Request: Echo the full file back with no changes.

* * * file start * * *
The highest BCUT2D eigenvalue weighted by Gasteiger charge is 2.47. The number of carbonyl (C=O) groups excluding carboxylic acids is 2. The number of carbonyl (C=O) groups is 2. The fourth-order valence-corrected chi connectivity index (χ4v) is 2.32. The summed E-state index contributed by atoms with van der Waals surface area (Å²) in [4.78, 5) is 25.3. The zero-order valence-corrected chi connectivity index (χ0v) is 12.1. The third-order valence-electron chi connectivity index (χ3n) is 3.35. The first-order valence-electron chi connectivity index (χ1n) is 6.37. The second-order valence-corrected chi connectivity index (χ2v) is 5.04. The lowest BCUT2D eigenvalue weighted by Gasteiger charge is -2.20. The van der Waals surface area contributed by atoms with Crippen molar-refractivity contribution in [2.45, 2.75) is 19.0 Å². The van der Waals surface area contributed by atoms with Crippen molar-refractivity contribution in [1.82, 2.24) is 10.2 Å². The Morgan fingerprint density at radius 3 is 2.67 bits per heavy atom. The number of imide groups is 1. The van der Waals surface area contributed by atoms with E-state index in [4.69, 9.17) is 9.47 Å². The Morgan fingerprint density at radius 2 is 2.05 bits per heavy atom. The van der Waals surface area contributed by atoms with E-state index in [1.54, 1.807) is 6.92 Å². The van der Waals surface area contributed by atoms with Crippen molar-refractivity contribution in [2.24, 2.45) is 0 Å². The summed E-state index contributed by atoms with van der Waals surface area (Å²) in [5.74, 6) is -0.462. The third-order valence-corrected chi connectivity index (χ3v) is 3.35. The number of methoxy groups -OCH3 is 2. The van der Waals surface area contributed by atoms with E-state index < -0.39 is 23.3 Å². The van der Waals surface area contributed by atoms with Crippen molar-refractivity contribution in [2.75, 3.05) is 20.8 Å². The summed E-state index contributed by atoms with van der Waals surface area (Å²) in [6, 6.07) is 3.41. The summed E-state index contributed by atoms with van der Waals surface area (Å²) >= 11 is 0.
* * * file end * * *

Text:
The highest BCUT2D eigenvalue weighted by Gasteiger charge is 2.47. The number of carbonyl (C=O) groups excluding carboxylic acids is 2. The number of carbonyl (C=O) groups is 2. The fourth-order valence-corrected chi connectivity index (χ4v) is 2.32. The summed E-state index contributed by atoms with van der Waals surface area (Å²) in [4.78, 5) is 25.3. The zero-order valence-corrected chi connectivity index (χ0v) is 12.1. The third-order valence-electron chi connectivity index (χ3n) is 3.35. The first-order valence-electron chi connectivity index (χ1n) is 6.37. The second-order valence-corrected chi connectivity index (χ2v) is 5.04. The lowest BCUT2D eigenvalue weighted by Gasteiger charge is -2.20. The van der Waals surface area contributed by atoms with Crippen molar-refractivity contribution in [2.45, 2.75) is 19.0 Å². The van der Waals surface area contributed by atoms with Crippen molar-refractivity contribution in [1.82, 2.24) is 10.2 Å². The Morgan fingerprint density at radius 3 is 2.67 bits per heavy atom. The number of imide groups is 1. The van der Waals surface area contributed by atoms with E-state index in [4.69, 9.17) is 9.47 Å². The Morgan fingerprint density at radius 2 is 2.05 bits per heavy atom. The van der Waals surface area contributed by atoms with E-state index in [1.54, 1.807) is 6.92 Å². The van der Waals surface area contributed by atoms with Crippen molar-refractivity contribution in [2.24, 2.45) is 0 Å². The summed E-state index contributed by atoms with van der Waals surface area (Å²) in [5.74, 6) is -0.462. The third-order valence-corrected chi connectivity index (χ3v) is 3.35. The number of methoxy groups -OCH3 is 2. The van der Waals surface area contributed by atoms with E-state index < -0.39 is 23.3 Å². The van der Waals surface area contributed by atoms with Crippen molar-refractivity contribution in [2.75, 3.05) is 20.8 Å². The summed E-state index contributed by atoms with van der Waals surface area (Å²) in [6, 6.07) is 3.41. The summed E-state index contributed by atoms with van der Waals surface area (Å²) >= 11 is 0.